This is an archived article that was published on sltrib.com in 2010, and information in the article may be outdated. It is provided only for personal research purposes and may not be reprinted.
Commuters looking to ditch the car in favor of trains and two wheels finally have a friend in a long-promised downtown bike center.
Located inside Salt Lake City's transit hub, the Canyon Sports Bicycle Transit Center which opens Saturday offers secure bike storage, rentals, a maintenance shop and a shower.
Canyon Sports, which won the operator bid, has a ready fleet of road, commuter and mountain bikes that can be rented from $5 to $8 an hour or $25 to $45 a day, depending on the model. There also is a two-tiered, 64-slot storage rack on a tension cable, where "parking" spaces can be rented for $1 a day, $12 a month or, for a full membership with perks, $96 a year. (Members also must pay a $20 activation fee.)
The public-private partnership, years in the making, hopes to service FrontRunner and TRAX commuters who want to bike to their office, as well as downtown tourists. But it also provides a "reverse-commuting" model, designed to accommodate Salt Lake City residents who ride downtown and need a place to stash their bike before catching a train to Sandy or Davis County or elsewhere.
"Our goal is really to promote alternative commuting," says Gerry Carpenter, spokesman for the Utah Transit Authority. "After five years, it should be self-sustaining and a completely private venture."
Capital cost for the center at 250 S. 600 West was $228,000, while operating expenses for a five-year program will run another $440,000. The majority was paid by UTA and Salt Lake City, which earned a $250,000 grant toward the center from the U.S. Department of Energy. Wasatch Front Regional Council kicked in $100,000 and the Utah Department of Transportation added $25,000. Grant monies also came from the Mayor's Bicycle Advisory Committee and Canyon Sports.
A glut of bureaucrats and competing interests slowed the development of the bike center, which has been repeatedly pledged by politicians.
"Launching it in late September is definitely not ideal," says Kevin Rogers, chief operations officer for Canyon Sports. "But I think Salt Lake is primed for this."
Rogers says a potential sponsorship deal with Jamis Bicycles may result in an additional demo fleet, including the possibility of electric-hybrid rentals in the future. In winter, when cycling wanes, Canyon may offer ski services at the shop, including tuning. Eventually, if a direct transit line from the hub to the ski resorts is created, Canyon also could offer ski rentals.
"It's not the Death Star 'not fully functioning,' " Rogers jokes, "but it's going to be morphing constantly for the first two or three years."
During the winter, operators will study the community's needs for the bike center. But Rogers says the goal is to make it self-sustaining and not a burden on the taxpayer.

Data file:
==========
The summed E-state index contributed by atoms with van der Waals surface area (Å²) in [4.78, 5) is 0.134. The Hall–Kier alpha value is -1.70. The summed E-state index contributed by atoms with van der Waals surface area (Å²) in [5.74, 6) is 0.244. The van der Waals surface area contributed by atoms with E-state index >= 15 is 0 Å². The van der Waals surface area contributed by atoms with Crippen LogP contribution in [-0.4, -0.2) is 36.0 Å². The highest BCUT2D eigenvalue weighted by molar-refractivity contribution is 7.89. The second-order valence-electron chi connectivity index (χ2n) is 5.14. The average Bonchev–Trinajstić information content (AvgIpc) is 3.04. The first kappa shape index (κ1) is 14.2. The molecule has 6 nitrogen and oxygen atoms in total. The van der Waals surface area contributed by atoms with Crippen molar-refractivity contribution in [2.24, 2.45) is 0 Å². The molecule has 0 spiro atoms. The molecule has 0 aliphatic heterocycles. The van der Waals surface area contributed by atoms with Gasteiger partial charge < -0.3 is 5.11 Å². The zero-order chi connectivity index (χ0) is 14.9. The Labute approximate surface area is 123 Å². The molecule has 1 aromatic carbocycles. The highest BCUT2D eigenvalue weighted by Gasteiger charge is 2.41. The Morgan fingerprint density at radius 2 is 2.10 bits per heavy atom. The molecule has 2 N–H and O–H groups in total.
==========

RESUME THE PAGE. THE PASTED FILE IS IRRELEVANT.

"I'm hoping that we're going to find out we don't have enough [bike] parking spaces," says Becka Roolf, the city's bicycle and pedestrian coordinator. "It's really quite forward thinking."
Roolf says the volume of bike customers should spike once new TRAX lines to the suburbs and international airport begin running. Plus, more and more cyclists, she says, are biking year-round.
Bike center members will have access to lockers and, via a key card, use of the maintenance shop before and after business hours. The public shop will be open every day except Sunday from 7 a.m. to 6 p.m. May through October. Members can access their bikes using their own locks year-round whenever the hub is open.
Rogers says Canyon Sports is working with area hotels on offering special discounts for guests. In the future, he hopes to double the storage space to about 130 slots.
And for commuters, a towel service may be coming for those who use the large but lone shower. "It's nicer than most people's home shower," Rogers promises.
Celebratory ride and reception
Residents are invited to join Mayor Ralph Becker and others Saturday on a 4-mile downtown bike ride to celebrate the completion of Main Street bike lanes, the opening of a new bicycle center at the transit hub and the city's "Silver-Level Bicycle Friendly Community" award from the League of American Bicyclists. The ride begins at 9:45 a.m. at 2000 S. Main. The route runs from Main to South Temple to 400 West to 200 South, and then to the new bike center on 600 West. The city also is celebrating the new green shared bike lanes on South Temple from 300 East to 400 West, and the about-to-be painted green lanes on Main from South Temple to 700 South. A free public reception at the Canyon Sports Bicycle Transit Center, 250 S. 600 West, begins about 11 a.m. There will be live music, food and a bike giveaway. The $20 activation fee to become a member of the bike center will be waived Saturday.